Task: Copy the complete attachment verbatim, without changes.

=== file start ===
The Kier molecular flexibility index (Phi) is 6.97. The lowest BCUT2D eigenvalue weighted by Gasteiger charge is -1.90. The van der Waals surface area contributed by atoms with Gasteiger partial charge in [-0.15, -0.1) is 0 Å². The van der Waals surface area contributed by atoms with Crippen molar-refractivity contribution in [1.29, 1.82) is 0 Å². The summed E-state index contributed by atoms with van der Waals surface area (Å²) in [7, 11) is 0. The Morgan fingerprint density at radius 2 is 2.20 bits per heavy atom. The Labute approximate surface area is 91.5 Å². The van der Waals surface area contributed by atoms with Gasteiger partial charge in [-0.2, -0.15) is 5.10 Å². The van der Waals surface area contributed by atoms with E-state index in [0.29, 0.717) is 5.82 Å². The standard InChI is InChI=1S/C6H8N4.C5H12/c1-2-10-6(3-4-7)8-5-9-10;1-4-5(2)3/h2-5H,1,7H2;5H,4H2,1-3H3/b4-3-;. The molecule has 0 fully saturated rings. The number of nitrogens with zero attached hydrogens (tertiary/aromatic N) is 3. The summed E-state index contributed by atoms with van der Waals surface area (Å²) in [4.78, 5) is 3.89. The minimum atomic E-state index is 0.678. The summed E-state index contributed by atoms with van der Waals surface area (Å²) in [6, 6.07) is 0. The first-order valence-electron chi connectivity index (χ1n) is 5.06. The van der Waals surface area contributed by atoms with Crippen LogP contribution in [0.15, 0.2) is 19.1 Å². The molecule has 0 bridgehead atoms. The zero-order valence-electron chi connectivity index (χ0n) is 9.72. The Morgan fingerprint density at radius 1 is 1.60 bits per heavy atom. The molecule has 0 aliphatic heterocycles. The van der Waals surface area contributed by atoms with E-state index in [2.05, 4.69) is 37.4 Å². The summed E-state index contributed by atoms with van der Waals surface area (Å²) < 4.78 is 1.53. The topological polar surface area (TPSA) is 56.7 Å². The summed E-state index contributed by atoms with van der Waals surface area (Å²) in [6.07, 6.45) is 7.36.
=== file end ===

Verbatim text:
The Kier molecular flexibility index (Phi) is 6.97. The lowest BCUT2D eigenvalue weighted by Gasteiger charge is -1.90. The van der Waals surface area contributed by atoms with Gasteiger partial charge in [-0.15, -0.1) is 0 Å². The van der Waals surface area contributed by atoms with Crippen molar-refractivity contribution in [1.29, 1.82) is 0 Å². The summed E-state index contributed by atoms with van der Waals surface area (Å²) in [7, 11) is 0. The Morgan fingerprint density at radius 2 is 2.20 bits per heavy atom. The Labute approximate surface area is 91.5 Å². The van der Waals surface area contributed by atoms with Gasteiger partial charge in [-0.2, -0.15) is 5.10 Å². The van der Waals surface area contributed by atoms with E-state index in [0.29, 0.717) is 5.82 Å². The standard InChI is InChI=1S/C6H8N4.C5H12/c1-2-10-6(3-4-7)8-5-9-10;1-4-5(2)3/h2-5H,1,7H2;5H,4H2,1-3H3/b4-3-;. The molecule has 0 fully saturated rings. The number of nitrogens with zero attached hydrogens (tertiary/aromatic N) is 3. The summed E-state index contributed by atoms with van der Waals surface area (Å²) in [4.78, 5) is 3.89. The minimum atomic E-state index is 0.678. The summed E-state index contributed by atoms with van der Waals surface area (Å²) in [6, 6.07) is 0. The first-order valence-electron chi connectivity index (χ1n) is 5.06. The van der Waals surface area contributed by atoms with Crippen LogP contribution in [0.15, 0.2) is 19.1 Å². The molecule has 0 bridgehead atoms. The zero-order valence-electron chi connectivity index (χ0n) is 9.72. The Morgan fingerprint density at radius 1 is 1.60 bits per heavy atom. The molecule has 0 aliphatic heterocycles. The van der Waals surface area contributed by atoms with E-state index in [2.05, 4.69) is 37.4 Å². The summed E-state index contributed by atoms with van der Waals surface area (Å²) < 4.78 is 1.53. The topological polar surface area (TPSA) is 56.7 Å². The summed E-state index contributed by atoms with van der Waals surface area (Å²) in [6.07, 6.45) is 7.36.